Boulez’s computer wiz has died

We regret to report the death of David Wessel, a California computer music specialist who went to Paris in 1976 as part of the founding team at IRCAM, the Institut de Recherche et Coordination Acoustic/Musique. He became IRCAM’s head of education and taught the first computer music class at the Paris Conservatoire. Samples of his music can be heard in an IRCAM compilation here.

From 1988 he taught at UC Berkeley, where he promoted the art of improvisation.

david wessel

share this

Share on facebook
Share on twitter
Share on linkedin
Share on google
  • A lot could be said about IRCAM if it were worth the trouble, but the least that can be concluded is that it has nothing to do with music as an art form. One can understand that people, with compositional ambition but lacking any musical talent, would see in this heavily-subsidised quasi-science-fiction playground a welcome opportunity to escape from the requirements of the real world and especially, of culture. It looks (and the video sounds) so outdated and puerile. No wonder the institute is often referred to as the Institute for the Retrograde Conservation of Abominable Musicians.

    What has happened to the ambitious plans to preserve Boulez’ brains through computerized means? In an extensive article in Le Monde of July 2011 about the future of IRCAM, mention was made of the construction of a super computer which would be connected, through electrodes, to B’s brains in a tank of formaldehyde so that his fertile mind could be preserved for posterity and especially, for the flocks of sonic artists in need of direction. ( ‘l’Atomisation des pensées acousmatiques d’outre-tombe’, Le Monde 6/7/11)

    • I think your comment is not entirely fair or correct. Institutions like IRCAM were at the forefront of sound design, and many commercial synths used in ‘real’ music were inspired by it. Maybe not all people working there are gifted composers in the traditional sense, but they did make huge contributions

      • Yes, but not to music as an art form. The problem is that such contributions claim space and money as music, while these claims should be formulated as an art, fundamentally different from music. Presenting it as art music damages music in general which pushes the central performance culture further into a museum culture.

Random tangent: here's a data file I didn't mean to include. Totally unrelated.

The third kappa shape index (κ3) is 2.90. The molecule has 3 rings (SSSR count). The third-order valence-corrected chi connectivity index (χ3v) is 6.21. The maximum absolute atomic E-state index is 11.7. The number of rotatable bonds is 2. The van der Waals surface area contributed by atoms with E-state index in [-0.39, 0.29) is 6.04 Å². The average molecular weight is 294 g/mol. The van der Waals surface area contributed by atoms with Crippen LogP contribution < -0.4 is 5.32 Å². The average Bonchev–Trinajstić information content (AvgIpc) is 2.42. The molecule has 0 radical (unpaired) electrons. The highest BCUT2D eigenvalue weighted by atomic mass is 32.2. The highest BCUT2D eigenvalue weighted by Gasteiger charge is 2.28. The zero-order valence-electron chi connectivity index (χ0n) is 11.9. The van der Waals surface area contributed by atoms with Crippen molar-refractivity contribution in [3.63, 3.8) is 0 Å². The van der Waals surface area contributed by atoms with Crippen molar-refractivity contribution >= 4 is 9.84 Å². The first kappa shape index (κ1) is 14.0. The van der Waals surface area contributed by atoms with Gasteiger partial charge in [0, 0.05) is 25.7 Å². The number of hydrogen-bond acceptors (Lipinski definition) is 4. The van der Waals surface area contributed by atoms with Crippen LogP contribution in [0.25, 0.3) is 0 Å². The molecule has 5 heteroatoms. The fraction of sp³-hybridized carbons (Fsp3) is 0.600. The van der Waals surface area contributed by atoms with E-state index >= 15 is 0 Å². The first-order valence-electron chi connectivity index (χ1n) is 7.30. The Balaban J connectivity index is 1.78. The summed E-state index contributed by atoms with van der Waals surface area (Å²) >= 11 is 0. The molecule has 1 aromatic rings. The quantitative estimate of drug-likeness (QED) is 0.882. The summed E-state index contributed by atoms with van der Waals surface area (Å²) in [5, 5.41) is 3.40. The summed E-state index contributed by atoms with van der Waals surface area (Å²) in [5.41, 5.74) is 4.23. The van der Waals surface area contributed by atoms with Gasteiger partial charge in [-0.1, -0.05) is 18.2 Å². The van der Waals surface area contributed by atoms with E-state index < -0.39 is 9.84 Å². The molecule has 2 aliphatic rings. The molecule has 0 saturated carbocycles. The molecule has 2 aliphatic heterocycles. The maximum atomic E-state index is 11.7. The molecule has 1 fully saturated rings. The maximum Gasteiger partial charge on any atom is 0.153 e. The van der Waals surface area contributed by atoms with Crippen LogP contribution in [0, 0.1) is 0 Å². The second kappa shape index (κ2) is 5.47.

• Nobody, absolutely nobody at all, can legislate as to what music is or is not (as an art form or anything else). It is impossible, unnecessary and unwise. It is OK to dislike something, and it is even OK not to understand something, but it is not OK to create a false moral imperative to hide them. Especially at the time of a sad loss, loved by those close to him, and deeply respected by those who only knew him through his work.

  • It always confounds me why some people would be so proud at making a show of their ignorance and the limitations of their ability to understand (a complicated expression for “stupidity”). I don’t comprehend quantum physics, therefore I will call Geneva’s Large Hadron Collider, “this heavily-subsidised quasi-science-fiction playground, a welcome opportunity to escape from the requirements of the real world and especially, of science”.

    Why am I NOT surprised when it is the same people who try to spread rumors by referencing invented interviews and articles ?

    • Quantum mechanics never pretended to be art.

      The quasi-scientification that people like Boulez initiated after WW II is a caricature of both art and science (read his ‘Orientations’… collection of writings, many of them for Darmstadt).

      The argument that if you are against something, in this case: against pretense, not against the thing in itself (NB), it must be because of lacking understanding, is as old as these quasi-scientific pretenses. That is why this scientification of ‘music’ was very helpful at the time, as a defense againt rejection. Ignorance about the history and nature of postwar developments of new music supports those misunderstandings then ad infinitum.

  • >